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The Dominican Map to Heaven II

There IS a Destination

Be dressed for action and have your lamps lit …. Blessed are those slaves whom the master finds alert when he comes; truly I tell you, he will fasten his belt and have them sit down to eat, and he will come and serve them. (Lk 12:35,37)

We like to know where we are going in life, and better still we like to be there already. When we were younger and would break up long car journeys by asking our parents ‘Are we nearly there yet?’, two lessons were being learnt: that a journey should have a destination, and that journeys often require patience!

Do people today see life as a journey? There is without doubt a recognition of the progression through stages of life, from childhood to adult maturity to old age, and each stage is marked with its own significant moments. But if we asked the average person in the streets ‘what is life a journey towards?’, I wonder what sort of answers we would get. One of the great temptations of modern life   is to focus solely on the here and now, and never ponder on the matter of life after death.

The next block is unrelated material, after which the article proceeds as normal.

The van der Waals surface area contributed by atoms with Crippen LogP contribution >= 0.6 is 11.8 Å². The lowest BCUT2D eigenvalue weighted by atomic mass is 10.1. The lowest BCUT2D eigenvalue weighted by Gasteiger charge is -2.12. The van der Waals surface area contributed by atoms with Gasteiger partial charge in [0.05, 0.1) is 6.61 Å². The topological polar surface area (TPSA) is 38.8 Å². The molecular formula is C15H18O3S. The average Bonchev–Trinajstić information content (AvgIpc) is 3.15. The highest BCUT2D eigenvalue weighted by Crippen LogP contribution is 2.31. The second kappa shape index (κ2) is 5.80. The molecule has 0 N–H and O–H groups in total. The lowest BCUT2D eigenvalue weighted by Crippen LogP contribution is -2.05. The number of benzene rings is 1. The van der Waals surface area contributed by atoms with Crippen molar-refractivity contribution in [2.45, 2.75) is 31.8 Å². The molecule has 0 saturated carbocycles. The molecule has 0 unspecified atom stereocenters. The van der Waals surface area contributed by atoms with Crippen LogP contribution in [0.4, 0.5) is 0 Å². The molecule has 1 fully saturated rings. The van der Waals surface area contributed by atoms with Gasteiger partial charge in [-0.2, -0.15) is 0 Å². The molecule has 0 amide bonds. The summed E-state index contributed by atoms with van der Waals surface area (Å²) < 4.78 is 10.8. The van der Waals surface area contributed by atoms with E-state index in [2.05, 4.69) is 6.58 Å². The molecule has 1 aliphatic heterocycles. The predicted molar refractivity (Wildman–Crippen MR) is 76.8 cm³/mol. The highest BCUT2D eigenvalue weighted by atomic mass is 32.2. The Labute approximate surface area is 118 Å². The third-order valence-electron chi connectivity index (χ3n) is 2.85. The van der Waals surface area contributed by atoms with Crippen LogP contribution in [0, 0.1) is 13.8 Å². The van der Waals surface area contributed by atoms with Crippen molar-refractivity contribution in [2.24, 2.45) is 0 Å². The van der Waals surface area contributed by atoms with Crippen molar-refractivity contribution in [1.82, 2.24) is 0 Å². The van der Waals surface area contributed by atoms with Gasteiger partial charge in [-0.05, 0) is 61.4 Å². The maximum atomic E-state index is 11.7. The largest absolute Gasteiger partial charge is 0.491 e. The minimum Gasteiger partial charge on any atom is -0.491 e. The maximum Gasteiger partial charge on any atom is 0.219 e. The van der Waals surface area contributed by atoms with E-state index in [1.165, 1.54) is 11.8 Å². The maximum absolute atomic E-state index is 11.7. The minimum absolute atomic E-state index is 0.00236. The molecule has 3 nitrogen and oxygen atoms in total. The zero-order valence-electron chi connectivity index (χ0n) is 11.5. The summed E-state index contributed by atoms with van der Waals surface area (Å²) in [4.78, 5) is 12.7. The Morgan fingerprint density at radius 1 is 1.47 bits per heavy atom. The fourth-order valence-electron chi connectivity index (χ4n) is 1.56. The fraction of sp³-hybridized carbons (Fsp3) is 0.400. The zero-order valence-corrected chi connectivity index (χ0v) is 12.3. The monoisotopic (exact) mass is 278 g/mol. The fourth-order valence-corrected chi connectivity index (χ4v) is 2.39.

Against this a Christian has to object that if we see our world just like that, we will never understand ourselves, and life will come to seem incomplete and without meaning. We must remind ourselves of the old truth that we were never made for this life alone, but in the words of the Penny Catechism ‘God made me to know him, love him and serve him in this world, and to be happy with him forever in the next.’ We could spend a lifetime considering the depths contained within those simple words, but the Church counsels us to see life as a pilgrimage: a journey back to the Father’s house, back to the arms of the Father who lovingly made us. There are different ‘stations’ to progress through on this pilgrimage, there will be times when we are working and straining hard, and there will be times when are rested and renewed in the Lord’s presence in Word and Sacrament.  

A journey with a destination is never futile; the end-point gives meaning to the most tiring walk. So likewise Heaven gives meaning to earthly life, and far from taking our attention away from the here-and-now, it should make everything in this passing life infinitely precious and worth saving.  

No-one can really know what Heaven will be ‘like’: our present mode of existence will be transformed utterly, and one of the best images remains the contrast of shadows and true light. The Book of Revelations pulls back the veil ever so slightly: ‘‘See, the home of God is among mortals. He will dwell with them; they will be his peoples, and God himself will be with them; he will wipe every tear from their eyes. Death will be no more.” (Rev 21:3-4) It is beyond the power of the mind to fully comprehend, so we must just get on with the pilgrimage. We make it alongside all our friends in faith, and never on our own. Are we nearly there yet? Nearly, but keep walking!   


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